The good life at our expense
LAST week it was revealed by a national newspaper that there is at least one family relishing the credit crunch while others are struggling to get by. Tracey and Harry Crompton have 10 children and are enjoying the good life courtesy of taxpayers, raking
LAST week it was revealed by a national newspaper that there is at least one family relishing the credit crunch while others are struggling to get by.
Tracey and Harry Crompton have 10 children and are enjoying the good life courtesy of taxpayers, raking in £32,000 a year in benefits.
This in itself is a bitter pill to swallow, but to discover they are complaining that their benefits are not enough, despite having already splashed out on £3,000 worth of Christmas presents with more still to buy, is abhorrent.
They say they are enjoying the credit crunch because it has forced down the price of luxury goods like TVs and computer games.
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Tracey, 40, has never worked and Harry, 50, has been jobless for 15 years.
They live in a seven-bedroom house, have their own vineyard in their 270ft long garden, and do a £250 weekly shop which usually includes 50 packs of crisps and 10 litres of fizzy drinks.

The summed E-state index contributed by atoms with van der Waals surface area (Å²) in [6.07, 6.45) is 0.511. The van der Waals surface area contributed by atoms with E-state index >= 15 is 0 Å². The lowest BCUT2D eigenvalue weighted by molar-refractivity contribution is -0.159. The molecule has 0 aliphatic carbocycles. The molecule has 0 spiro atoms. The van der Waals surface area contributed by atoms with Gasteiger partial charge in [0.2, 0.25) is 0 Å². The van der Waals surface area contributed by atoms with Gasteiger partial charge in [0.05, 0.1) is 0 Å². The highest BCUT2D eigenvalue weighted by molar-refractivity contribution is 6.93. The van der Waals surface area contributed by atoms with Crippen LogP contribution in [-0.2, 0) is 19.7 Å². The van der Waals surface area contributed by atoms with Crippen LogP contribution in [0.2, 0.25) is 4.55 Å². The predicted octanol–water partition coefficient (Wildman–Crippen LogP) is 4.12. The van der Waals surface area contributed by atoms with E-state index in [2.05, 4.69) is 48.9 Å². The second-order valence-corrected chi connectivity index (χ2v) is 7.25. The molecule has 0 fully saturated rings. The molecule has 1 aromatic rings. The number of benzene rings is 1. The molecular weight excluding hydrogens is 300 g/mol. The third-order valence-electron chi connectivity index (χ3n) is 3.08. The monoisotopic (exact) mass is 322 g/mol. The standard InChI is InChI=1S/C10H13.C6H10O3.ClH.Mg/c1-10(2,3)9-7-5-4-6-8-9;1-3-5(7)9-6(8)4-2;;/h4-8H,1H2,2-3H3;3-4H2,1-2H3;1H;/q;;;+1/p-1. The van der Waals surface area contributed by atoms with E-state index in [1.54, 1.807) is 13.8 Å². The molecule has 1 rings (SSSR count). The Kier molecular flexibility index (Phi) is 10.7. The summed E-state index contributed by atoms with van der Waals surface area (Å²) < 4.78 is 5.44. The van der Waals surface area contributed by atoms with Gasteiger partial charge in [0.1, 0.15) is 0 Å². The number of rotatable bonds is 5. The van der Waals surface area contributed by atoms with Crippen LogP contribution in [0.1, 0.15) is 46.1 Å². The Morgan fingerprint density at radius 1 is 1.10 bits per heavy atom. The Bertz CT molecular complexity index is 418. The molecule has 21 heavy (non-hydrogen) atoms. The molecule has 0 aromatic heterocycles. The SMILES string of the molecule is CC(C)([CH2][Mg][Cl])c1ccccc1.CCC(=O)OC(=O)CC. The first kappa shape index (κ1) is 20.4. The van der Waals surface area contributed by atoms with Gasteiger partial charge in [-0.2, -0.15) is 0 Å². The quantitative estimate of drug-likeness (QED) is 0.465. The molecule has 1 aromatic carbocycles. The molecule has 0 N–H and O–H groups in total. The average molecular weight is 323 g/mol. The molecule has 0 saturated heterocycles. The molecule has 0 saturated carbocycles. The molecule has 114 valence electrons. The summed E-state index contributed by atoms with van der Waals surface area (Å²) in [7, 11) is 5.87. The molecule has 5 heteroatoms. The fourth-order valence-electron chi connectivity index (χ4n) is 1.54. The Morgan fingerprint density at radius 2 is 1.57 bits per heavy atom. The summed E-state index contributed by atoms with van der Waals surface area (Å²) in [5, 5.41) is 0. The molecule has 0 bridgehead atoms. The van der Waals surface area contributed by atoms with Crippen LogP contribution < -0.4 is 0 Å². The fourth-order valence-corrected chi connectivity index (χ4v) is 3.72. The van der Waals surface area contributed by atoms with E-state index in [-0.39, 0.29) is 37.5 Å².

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If this couple could not afford to raise 10 children, why did they have so many in the first place? Wanting to have 10 children in my book is not a good enough reason. There are many things in life people want but cannot afford and I fail to see why having children should be viewed any differently.
If everyone acted irresponsibly and had children they could not afford to raise, this country would be in a fine old mess very quickly.
And what sort of example does this set to the couple's children? That it's acceptable not to lift a finger and to rake in hard-earned cash from taxpayers' pockets instead?
I'm incensed that people can act so selfishly and be so ungrateful for the massive handouts they are given, especially when others work hard and still struggle to make ends meet.